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University of East Anglia Research

In 2005, Nicholas Hancox completed his LLM research degree at Norwich Law School in the University of East Anglia. The title of his 40,000-word degree thesis was:

The Selective Funding of Faith Schools:

A Legitimate Exercise of State Power?

Here is a summary:

The relationship between religion and the state is at the heart of this thesis and the power of faith groups in state schools and the power of the state in faith schools are areas in which few academic lawyers have recently been engaged on research

The state in England and Wales currently [figures correct in 2005] funds 32% of its schools through faith groups; they educate 22% of the school population. The majority of state-funded schooling is in secular institutions, albeit with, wholly or mainly broadly Christian assemblies and worship provided.

This thesis finds that three of the major faith groups (the Anglicans, the Roman Catholics and the Muslims) have very different reasons for participating in the system of state education and very different success rates, especially when measured against their own objectives.

The European Convention on Human Rights and the Human Rights Act 1998 allow the state to decide on the quality, type and funding of whatever education is provided. The individual human rights of parents are protected by section 71 of the School Standards and Framework Act 1998, which gives parents the right to withdraw their children from religious education and collective worship in every maintained school (whether religious or secular). The human rights of children are, however, compromised; children's rights under local and international law remain subordinated to their parents.

The mixed economy of faith and secular schools in England and Wales is widely accepted and only locally controversial. The legitimacy of the government's policy is evidenced by recent and repeated new legislation in Parliament, confirming and enhancing the provision of maintained faith schools.

The power of religion is something that governments cannot control and the best way for the government (any UK government) to obtain and retain a broad consensus across the innate conflicts between religion and state is to reach a compromise which keeps all of the relevant forces content. That is the essence of social inclusion and modern multiculturalism.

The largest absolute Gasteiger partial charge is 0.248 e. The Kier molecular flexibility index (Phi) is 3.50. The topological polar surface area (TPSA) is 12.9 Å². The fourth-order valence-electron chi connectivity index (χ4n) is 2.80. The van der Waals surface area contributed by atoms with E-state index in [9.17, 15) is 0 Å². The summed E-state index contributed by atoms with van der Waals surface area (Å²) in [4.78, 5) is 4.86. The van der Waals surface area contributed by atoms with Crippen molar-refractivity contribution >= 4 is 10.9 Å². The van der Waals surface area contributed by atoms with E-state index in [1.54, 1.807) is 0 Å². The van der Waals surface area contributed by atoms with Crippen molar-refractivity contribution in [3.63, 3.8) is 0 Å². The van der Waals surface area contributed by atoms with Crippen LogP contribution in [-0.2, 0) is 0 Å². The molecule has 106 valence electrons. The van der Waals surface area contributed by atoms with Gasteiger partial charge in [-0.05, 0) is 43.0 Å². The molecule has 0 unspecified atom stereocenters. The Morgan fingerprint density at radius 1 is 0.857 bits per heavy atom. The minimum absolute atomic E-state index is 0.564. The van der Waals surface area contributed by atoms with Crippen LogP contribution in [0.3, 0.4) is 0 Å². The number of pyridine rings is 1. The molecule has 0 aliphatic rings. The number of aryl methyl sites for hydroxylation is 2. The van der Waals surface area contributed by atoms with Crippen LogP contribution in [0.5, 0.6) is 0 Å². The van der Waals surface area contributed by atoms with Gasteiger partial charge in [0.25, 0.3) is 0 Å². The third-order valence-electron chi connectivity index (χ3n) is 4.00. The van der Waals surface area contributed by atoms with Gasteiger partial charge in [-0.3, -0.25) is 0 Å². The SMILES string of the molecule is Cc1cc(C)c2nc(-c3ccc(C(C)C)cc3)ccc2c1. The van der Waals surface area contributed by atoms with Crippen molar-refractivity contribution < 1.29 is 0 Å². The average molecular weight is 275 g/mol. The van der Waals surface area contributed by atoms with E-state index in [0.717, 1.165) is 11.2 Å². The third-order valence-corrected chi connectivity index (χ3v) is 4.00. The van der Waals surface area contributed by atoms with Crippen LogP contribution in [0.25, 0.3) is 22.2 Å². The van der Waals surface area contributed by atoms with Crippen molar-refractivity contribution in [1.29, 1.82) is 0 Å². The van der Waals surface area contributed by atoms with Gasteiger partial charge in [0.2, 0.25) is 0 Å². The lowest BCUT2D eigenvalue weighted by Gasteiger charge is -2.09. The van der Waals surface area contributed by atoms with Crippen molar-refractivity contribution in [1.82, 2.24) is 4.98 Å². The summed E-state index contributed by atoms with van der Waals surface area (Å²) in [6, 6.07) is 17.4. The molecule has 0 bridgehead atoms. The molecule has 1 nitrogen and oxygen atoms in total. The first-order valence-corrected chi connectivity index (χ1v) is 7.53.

For all these reasons, in a multi-faith and no-faith society, the selective funding of faith schools is a legitimate exercise of state power.

Contents List:

Chapter 1: Introduction

Chapter 2: Legitimacy: the State, the Citizen and Religion

The State and the Citizen ~ Religion and the State ~ Religion and the Citizen

Chapter 3: Human Rights

Education and Religious Freedom ~ Children's Rights ~ Human Rights for Religious Minorities etc ~ Begum v Denbigh School 2004 and 2005 ~ Sahin v Turkey 1998 - 2004

Chapter 4: Faith Schools and the State: History

The Early Years of Education: the Established Church and the State ~ The Beginnings of Education for Non-Anglicans ~ Lawful Discrimination in Schools Having a Religious Character ~ Religious Adherence and Religious Education

Chapter 5: Religious Education and State Schools: The Current Law

The Common Law ~ The Education Acts ~ The Right to Withdraw ~ Funding of Maintained Faith Schools ~ Independent Faith Schools and Faith Academies ~ Separating Faith and State

Chapter 6: School Transport and Faith Schools

The Law ~ The Draft School Transport Bill 2004 ~ The Education and Skills Select Committee ~ The Joint Committee on Human Rights

Chapter 7 Faith Schools; The Development of Current Policy

The Swann Report and the Cantle Report ~ The DfES Green Paper and White Paper: 2001 ~ The Humanist View

Chapter 8: Anglican, Roman Catholic and Islamic Faith Schools

Church of England Schools ~ The Durham Report ~ The Dearing Report ~ Church of England School Admissions Policies

Roman Catholic Schools: International Roman Catholicism ~ The Roman Catholic Mission

Islamic Schools ~ The Dutch Experience ~ Campaigning for Islamic Schools in England ~ Islamic and Western-Liberal Education

Chapter 9 Conclusions

Legitimacy and Consent Theory ~ Human Rights ~ Politics and Law

Copies of this Thesis are available: £45 each, including p & p.